Aug. 11, 2019 – sermon

Posted by on Sun, Aug 11, 2019 in Season after Pentecost, Sermons

The Ninth Sunday after Pentecost (Proper 14C)

August 11, 2019

Hope in the Darkness

Early in the life of the Church, everyone wanted to know when Christ would be returning.  Believers told and retold the story of his Ascension, and his solemn promise to come again in glory and reign forever.  Every day their eyes scanned the horizon, in hopes of glimpsing his approach among the clouds.  But since no one could say how long they’d have to wait, as time passed their convictions flickered.  Today we are still watching and waiting as they did, striving to trust in Christ’s promises to us, even when they are not yet fulfilled. This is where our faith lives, in the stretches of time between the stresses of the here and now, and our eternal hope.

“Faith,” our first reading explains, “is the assurance of things hoped for, the conviction of things unseen.”  We are reminded of faith’s beginnings in Genesis: God promises Abraham, an aging, childless nomad, that he will one day father great nations.  “Look up into the night sky,” God directs. “As many as there are stars in the sky, so will your descendants be.”  Common sense to the contrary, Abraham is strangely moved to trust that God will be faithful to his word.  When Abraham encounters all kinds of delays and discouragements along the way, he recalls God’s promise and hangs in there on a hope and a prayer.  He actually dies before the promise is fulfilled, but his faith has long since formed him into God’s friend forever.

Faith still flickers to life today in the gaps between current distress and eternal hope. In our times it’s even harder to fan that flicker into flame, because attitudes have grown so secular and we’re totally wrapped up in the here a now. It takes a truly riveting situation to swing our attention back toward God.  So here’s a truly riveting situation.

The year is 1987, and a Brit named Terry Waite is shuttling back and forth between London and Beruit, negotiating the freedom of hostages taken by Hezbollah.  On what turns out to be his final trip, Waite is taken hostage himself and placed in solitary confinement. He is blindfolded and forbidden to speak with anyone, and has absolutely no idea when, or even if, he will ever be released. He discovers that his physical hardships—though excruciatingly real—are not his biggest survival challenge.  It is the spiritual hardship of keeping a lifeline open to God, when he’s feeling so forsaken.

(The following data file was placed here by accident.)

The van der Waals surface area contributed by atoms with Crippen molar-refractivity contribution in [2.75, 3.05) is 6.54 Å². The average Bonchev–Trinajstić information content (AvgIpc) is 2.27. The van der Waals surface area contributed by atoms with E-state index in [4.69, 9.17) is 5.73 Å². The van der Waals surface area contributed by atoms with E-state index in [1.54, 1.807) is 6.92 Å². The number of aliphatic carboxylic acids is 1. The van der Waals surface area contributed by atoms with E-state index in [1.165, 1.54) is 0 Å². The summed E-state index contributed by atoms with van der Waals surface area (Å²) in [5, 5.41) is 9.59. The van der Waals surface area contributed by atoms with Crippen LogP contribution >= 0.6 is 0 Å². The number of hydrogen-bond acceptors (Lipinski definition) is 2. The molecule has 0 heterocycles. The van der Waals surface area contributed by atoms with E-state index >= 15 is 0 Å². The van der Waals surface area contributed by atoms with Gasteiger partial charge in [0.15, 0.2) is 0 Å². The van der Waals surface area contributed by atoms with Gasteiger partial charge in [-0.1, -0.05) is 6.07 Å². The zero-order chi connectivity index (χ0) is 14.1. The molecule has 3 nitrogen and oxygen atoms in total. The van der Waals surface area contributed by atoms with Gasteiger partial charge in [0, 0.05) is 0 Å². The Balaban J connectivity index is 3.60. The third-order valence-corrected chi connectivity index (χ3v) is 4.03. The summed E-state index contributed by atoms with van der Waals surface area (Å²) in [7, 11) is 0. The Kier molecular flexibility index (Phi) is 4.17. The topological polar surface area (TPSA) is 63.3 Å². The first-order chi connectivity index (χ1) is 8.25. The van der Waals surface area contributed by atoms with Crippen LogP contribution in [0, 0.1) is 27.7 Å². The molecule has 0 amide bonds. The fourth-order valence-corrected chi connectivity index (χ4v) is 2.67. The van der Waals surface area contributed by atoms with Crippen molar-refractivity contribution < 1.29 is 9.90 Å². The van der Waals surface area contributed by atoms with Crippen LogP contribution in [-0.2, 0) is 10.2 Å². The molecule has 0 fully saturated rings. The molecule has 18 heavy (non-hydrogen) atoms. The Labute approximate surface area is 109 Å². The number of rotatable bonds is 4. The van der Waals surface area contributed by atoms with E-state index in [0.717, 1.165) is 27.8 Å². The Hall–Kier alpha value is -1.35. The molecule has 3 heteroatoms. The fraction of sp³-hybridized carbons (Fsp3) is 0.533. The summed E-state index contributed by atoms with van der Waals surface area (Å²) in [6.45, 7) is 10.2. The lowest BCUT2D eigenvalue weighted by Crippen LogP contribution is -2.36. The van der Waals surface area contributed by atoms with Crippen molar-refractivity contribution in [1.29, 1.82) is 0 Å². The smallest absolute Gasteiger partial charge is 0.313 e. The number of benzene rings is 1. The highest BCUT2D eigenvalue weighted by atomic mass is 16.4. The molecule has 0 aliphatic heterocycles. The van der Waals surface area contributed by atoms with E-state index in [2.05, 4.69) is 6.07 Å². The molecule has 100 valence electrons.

Waite is not sure he is a “good enough Christian” to pull it off, but he sets out to try.  To cancel out the bleak darkness that confines him, he instinctively imitates Abraham who gazed outward into the blackness that night.  Waite calls up twinkling memories of earlier times when life felt blessedly carefree. He replays in his head a boyhood recollection of walking into a bookseller’s shop, and breathing in the rich aroma of newly printed wares.  Gradually familiar friends and family emerge to populate his inner vision, evoking comfort and even amusement.  As the blessed past comes to life within him, Waite is strangely moved to trust that God will be faithful to him.  He gives thanks for the Sunday School teachers who helped him befriend the Bible, and the parish priest who taught him about Christian hope from the Catechism. Reciting bits and pieces of scripture and prayer transforms the present darkness, and propels his attention beyond bodily afflictions to spiritual consolations.  Alleluia, he is managing to hold onto his Christian identity, and that means all of it—including Christ’s parting promise, “Lo I will be with you always, even to the end of the age.”

Years before, as a searching young man, Waite had read theology and been ordained, and now he mines from his memory long-buried bits and pieces of the Communion service.  Haltingly he approximates the full text, and he religiously begins setting aside a scrap of bread from daily rations, and a sip of water from bathroom breaks.  When the guards finally go to sleep, he celebrates Holy Communion alone in his cell, and thanks God for the blessing of belonging to the Church of the ages. On one particular evening as Waite listens for the final night round, he detects a new voice.  Forbidden to speak himself, he simply listens as his guard demands in Lebanese, “Sing for me!”  Waite’s thoughts race to an anonymous, blindfolded stranger he’s heard shuffling in a cell nearby.  He is overwhelmed with desire to share hope with this beleaguered captive.  So in his long-silenced bass voice he booms out, “O God our help in ages past, our hope for years to come, our shelter from the stormy blast, and our eternal home.”  His captor, who speaks no English, seems satisfied with the command performance, and departs.  At the end of five years Terry Waite also departs, and he reports to the world, “My deepest convictions were forged and strengthened in those years alone.”

Faith flickers to life like this in the gaps we endure between present distress and eternal hope.  Waite’s takeaway from his Hezbollah ordeal is this: “Yes, my enemy, you have the power to break my body, and even my mind, but my soul is not yours to possess.  My soul lies in the hand of God.”  So may you and I learn to say, with Terry Waite.  Amen.

© 2019 The Rev. Dr. Ann P. Lukens. All rights reserved.